Energy Use and Evolution of Air Pollution Levels Within OECD Countries

Thus, initiatives from the Kyoto Protocol to the European Councils[1] have exposed the future implications and consequences of global warming; they have also addressed the design and realization of program strategies and actions, as well as public and private decisions about the energy sector (IPCC 2007a, 2014; EU 2001, 2008, among others).

Total CO Emission-Fuel Combustion

Fig. 1 Total CO2 Emission-Fuel Combustion (Mt of CO2) in OECD & Non-OECD countries (1974-2014). Notes Main axis OECD and Non-OECD CO2 Emission-Fuel Combustion (Mt of CO2). Secondary axis Non-OECD Share (%) CO2 emissions (Source IEA 2016)

Several studies have highlighted the crucial role that energy sector currently plays in societies. This sector is becoming an essential issue for the welfare of countries and, by extension, their citizens, either on consumer side or as producers. Below this framework, there has been increasing concern about sustainability, including efforts to promote regulatory initiatives that may reduce air pollution levels. It is recognized that greenhouse gas (GHG) emissions and their evolution are still under study. Analysis focuses on climate change and the adverse changes that are taking place in the environment.

Figure 1 relates the evolution of CO2 emissions in OECD countries (developed countries) and Non-OECD countries (developing countries). Between 1974 and 2014, both OECD and Non-OECD countries increased their shares of CO2 emissions. In OECD countries, CO2 emissions levels have increased from 10077.41 Mtod of CO2 to 11856.55 Mtod of CO2 (IEA 2016). Non-OECD countries increased from 4800.76 Mtod of CO2 to 19395.04 Mtod of CO2. During the last decade, developing countries’ share of CO2 emissions overcame that of developed countries (Fig. 1). When we analyze the evolution of CO2 emissions, in OECD countries we can observe a link with the evolution of air pollution levels. In this chapter, we will attempt to show how both economic growth and energy innovation measures are linked with this fact. On the other hand, Fig. 1 also shows the share (%) of CO2 emissions of OECD and Non-OECD countries. Figure 1 reveals that the share of CO2 emissions in OECD countries has changed during the last two

World Total Energy Production by Sources

Fig. 2 World Total Energy Production by Sources (ktoe) (1974-2014). Notes Share (%) of Renewables and waste/Total Energy Production (Main axis). World Total Energy Production by Sources (ktoe) (Secondary axis) (Source IEA 2016) decades. In the seventies and eighties, OECD countries had a higher share of CO2 emissions. Currently, this share has declined and Non-OECD countries represent the main contributors to global CO2 emissions (60% in 2014).

In 2014, world carbon emissions amounted to 32381.04 Mtod CO2. This indicates an increase in emission levels. It implies an increase of 110% from 1974 to 2014, although during the last decade the OECD countries have appeared to reduce their CO2 emissions (IEA 2016).

In recent decades, worldwide economic development has generated a large demand for energy, such that the global demand for energy tripled in 2014 compared to its 1974 level: fossil fuel energy accounted for more than 80% of that increase, and increasing energy demand was a key driver of rising CO2 emissions (IEA 2013a).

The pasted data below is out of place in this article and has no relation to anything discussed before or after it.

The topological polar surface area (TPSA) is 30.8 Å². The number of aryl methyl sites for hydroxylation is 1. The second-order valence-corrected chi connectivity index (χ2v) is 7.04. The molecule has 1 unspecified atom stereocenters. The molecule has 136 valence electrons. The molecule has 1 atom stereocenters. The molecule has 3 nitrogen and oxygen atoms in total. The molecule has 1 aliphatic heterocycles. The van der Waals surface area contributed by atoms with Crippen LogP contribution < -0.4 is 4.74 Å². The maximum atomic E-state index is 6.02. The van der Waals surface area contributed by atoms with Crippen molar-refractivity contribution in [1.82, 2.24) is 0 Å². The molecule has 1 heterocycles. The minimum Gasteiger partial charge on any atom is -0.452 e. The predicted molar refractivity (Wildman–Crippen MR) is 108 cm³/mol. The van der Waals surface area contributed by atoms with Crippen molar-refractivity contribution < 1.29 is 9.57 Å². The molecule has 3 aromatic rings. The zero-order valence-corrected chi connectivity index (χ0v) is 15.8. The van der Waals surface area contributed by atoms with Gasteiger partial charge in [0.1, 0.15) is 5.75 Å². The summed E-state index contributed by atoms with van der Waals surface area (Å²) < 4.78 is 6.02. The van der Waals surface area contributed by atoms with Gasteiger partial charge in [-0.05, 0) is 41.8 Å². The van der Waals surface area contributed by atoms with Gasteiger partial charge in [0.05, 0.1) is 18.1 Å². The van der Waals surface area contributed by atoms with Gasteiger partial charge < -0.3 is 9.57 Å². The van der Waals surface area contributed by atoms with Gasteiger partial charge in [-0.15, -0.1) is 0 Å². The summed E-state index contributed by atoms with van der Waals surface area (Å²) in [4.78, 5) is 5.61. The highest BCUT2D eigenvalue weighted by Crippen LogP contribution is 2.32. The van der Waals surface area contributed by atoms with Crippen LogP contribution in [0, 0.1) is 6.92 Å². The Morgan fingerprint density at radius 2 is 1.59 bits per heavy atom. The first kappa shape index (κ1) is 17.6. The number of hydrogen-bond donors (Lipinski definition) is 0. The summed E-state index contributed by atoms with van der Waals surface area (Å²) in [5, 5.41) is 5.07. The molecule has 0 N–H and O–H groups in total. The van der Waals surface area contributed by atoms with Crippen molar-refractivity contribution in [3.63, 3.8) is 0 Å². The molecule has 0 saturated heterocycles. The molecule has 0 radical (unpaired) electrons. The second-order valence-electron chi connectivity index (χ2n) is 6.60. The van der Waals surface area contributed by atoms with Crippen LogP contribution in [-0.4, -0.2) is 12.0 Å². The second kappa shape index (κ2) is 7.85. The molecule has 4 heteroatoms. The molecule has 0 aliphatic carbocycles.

Figure 2 represents a compilation of diverse energy sources that can be used to analyze the advance of these variables during recent decades. First, Fig. 2 shows the evolution of energy production by source (ktoe) between 1974 and 2014. From 1974 to 2014, both OECD and Non-OECD countries increased their non-renewable outputs. On other hand, the production of renewable sources increased from 12 to 14% between 1974 and 2014. By 2014, renewable energy sources had increased to 1,929,079 ktoe of energy production and 1,188,401 ktoe of energy consumption (IEA 2016).

OECD and Non-OECD countries’ Renewables and Waste Consumption

Fig. 3 OECD and Non-OECD countries’ Renewables and Waste Consumption (ktoe) (19742014). Notes Share (%) of Renewables and waste Final Consumption in OECD countries (Main axis). OECD and Non-OECD countries Renewables and Waste Consumption (ktoe) (secondary axis) (Source IEA 2016)

Figure 3 illustrates the global evolution of renewable consumption and waste (ktoe) in OECD and Non-OECD countries. It reveals a net increase in consumption (from 620629.42 ktoe in 1974 to 1075423.01 ktoe in 2014). In 1974, renewable production in OECD countries was 182635.67 ktoe, and consumption was 85435.38 ktoe. In 2014, energy production by renewable sources was 512300.02 ktoe in OECD countries, and consumption of renewable sources accounted for 209453.01 ktoe (IEA 2016).

Climate change has been aggravated in recent years as CO2 emissions have continued to grow in both developed and developing countries (IPCC 2014). Although OECD countries have a larger responsibility for climate change, non-OECD countries have accounted for almost 50% of global carbon emissions since the last decade. These emissions were linked to the energy sector (OECD 2013).

On other hand, some studies argue that the increase in the share of renewable energy sources is generated by innovation in the energy sector. These measures are connected with the reduction in CO2 emissions (Foxon and Pearson 2007;

Jefferson 2008; Balsalobre et al. 2015; Dogan and Seker 2016). In addition, to complement these activities, it is also necessary to increase overall efficiency in the energy sector (Eichhammer et al. 2013; Marques et al. 2010; Schleich 2009).

  • [1] Energy Efficiency Directive 2012/27/EU of the European Parliament and of the Council of 25October 2012 on energy efficiency, amending Directives 2009/125/EC and 2010/30/EU andrepealing Directives 2004/8/EC and 2006/32/EC.
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